'Not advisable' to merge, Non-Operating committee finds
None of the three districts operate a school, instead choosing to tuition their students to other schools in the region. While this had appeared to make the districts a good fit under the consolidation requirements of Act 46 of 2015, as all three districts share a governance structure, after working with consultant Dan French, the committee came to the conclusion at their Sept. 19 meeting that the argument to merge simply wasn't compelling enough.
"I've looked at a lot of different merger proposals," said French to the board at its Sept. 5 meeting. "This one isn't overly compelling in lots of ways. One, educationally, you're non-operating, so there's no real conversation about educational outcomes. Basically, you're trying to preserve your school choice, which is a good motivation, but there's not much to talk about relative to the educational advantages."
"Financially," he continued, "it's a crapshoot in terms of winners and losers. Basically, there's no structural changes in terms of educational spending, maybe some efficiencies through changing some cost routes, but there's no major structural changes to ed spending." He said that, if a merger was approved, the tax rate would be equalized between the three existing districts, which would would be good for some and bad for others. The three districts would only have been eligible for tax incentives if it entered into a qualified agreement, such as a three-by-one structure with Arlington, but French said his impression, based on his conversations with William Bazyk, superintendent of the Battenkill Valley Supervisory Union that oversees Arlington, was that something like that being approved by the Nov. 30 deadline for incentives was highly unlikely.
French has worked with a number of local study committees, including Taconic and Green Regional Education District and the Southwest Vermont Supervisory Union.
In terms of what comes next, the Arlington School Board at its September meeting decided to reach out to Sandgate, its current partner in the BVSU, about making the case that that district continue operating as it is. Whether Sandgate is interested in that arrangement or not, the final decision for what the governance structure of the four districts will look like is now in the hands of the State Board of Education. French described how that scenario might play out.
"Essentially, if the state forces you to merge," said French, "that scenario would be firstly re-assigning you all to the same supervisory union, and then the state board would, under Act 46, have the authority to merge you down to the least number of districts practicable, under the statewide plan. Under Act 49 it then says that the state is basically going to create model merger articles of agreement. They're going to give you those and you'd have 90 days to either adopt them or something else. There's a limited window opportunity to create your own articles of agreement under the forced-merged scenario."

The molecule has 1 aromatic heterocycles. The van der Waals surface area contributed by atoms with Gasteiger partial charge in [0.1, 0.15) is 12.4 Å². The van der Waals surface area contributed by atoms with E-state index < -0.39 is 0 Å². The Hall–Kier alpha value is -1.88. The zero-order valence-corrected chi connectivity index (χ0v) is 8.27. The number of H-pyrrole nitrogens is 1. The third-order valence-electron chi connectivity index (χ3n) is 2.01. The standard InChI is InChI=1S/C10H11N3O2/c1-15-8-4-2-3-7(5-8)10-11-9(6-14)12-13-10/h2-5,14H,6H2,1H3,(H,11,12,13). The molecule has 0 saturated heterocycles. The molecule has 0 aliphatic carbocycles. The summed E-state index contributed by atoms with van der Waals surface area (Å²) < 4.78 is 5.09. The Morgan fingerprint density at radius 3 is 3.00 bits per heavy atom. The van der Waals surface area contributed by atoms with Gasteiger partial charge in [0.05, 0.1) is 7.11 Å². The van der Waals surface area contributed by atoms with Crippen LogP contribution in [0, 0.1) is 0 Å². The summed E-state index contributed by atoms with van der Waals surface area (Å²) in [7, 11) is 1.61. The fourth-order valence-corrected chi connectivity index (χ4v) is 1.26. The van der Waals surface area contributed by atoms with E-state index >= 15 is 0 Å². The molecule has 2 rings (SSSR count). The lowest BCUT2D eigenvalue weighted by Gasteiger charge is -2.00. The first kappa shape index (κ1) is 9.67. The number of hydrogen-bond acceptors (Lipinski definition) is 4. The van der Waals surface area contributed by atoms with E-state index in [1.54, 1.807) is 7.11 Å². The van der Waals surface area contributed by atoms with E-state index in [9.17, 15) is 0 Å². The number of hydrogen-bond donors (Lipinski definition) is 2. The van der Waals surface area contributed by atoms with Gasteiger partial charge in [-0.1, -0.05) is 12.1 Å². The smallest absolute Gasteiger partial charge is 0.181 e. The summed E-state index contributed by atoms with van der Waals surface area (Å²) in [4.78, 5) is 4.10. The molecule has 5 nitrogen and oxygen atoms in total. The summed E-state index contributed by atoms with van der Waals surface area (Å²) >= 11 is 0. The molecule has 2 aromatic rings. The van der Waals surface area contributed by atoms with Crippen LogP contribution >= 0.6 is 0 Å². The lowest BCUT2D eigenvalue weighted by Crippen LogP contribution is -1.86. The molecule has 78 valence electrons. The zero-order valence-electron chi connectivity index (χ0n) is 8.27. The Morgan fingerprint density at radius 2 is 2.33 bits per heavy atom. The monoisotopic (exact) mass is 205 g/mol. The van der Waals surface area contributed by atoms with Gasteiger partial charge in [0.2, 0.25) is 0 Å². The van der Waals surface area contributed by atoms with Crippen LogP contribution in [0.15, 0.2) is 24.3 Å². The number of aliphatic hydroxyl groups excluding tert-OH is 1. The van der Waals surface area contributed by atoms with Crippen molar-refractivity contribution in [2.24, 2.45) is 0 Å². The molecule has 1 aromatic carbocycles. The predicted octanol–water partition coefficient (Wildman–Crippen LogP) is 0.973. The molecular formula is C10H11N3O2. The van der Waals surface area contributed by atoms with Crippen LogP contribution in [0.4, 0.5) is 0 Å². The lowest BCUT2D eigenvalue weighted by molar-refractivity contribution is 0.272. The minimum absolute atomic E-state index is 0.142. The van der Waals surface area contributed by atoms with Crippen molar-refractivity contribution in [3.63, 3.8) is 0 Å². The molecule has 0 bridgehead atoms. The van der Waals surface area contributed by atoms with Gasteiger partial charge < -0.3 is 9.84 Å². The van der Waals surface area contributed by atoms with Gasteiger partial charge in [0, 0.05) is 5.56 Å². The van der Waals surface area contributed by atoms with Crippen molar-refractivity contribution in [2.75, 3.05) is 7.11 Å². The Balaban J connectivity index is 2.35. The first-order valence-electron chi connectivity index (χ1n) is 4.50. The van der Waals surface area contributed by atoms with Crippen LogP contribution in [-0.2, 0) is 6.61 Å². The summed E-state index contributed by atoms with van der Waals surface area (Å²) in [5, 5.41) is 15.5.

"The way the law is right now they can't force you to merge," he clarified. "We've chatted with folks at the (Agency of Education) about this, they don't think they have the authority now to do anything other than to perhaps force people to merge down to the least number of practicable districts in the same supervisory union. But, the existing statute, which has been on the books forever, says the state board has the authority to configure supervisory unions. So, step one would be SU configuration, then step two would be to merge down to the least number of districts practicable. My thinking is that's very feasible."
French also pointed out that there are a lot of unknowns moving forward, including new legislation between now and when the state plan in implemented that could allow the state board more power over local boards. He said it was unlikely, however, that any changes would be made that would allow the state board to take away the three districts' school choice.
Reach staff writer Derek Carson at 802-447-7567, ext. 122 or @DerekCarsonBB
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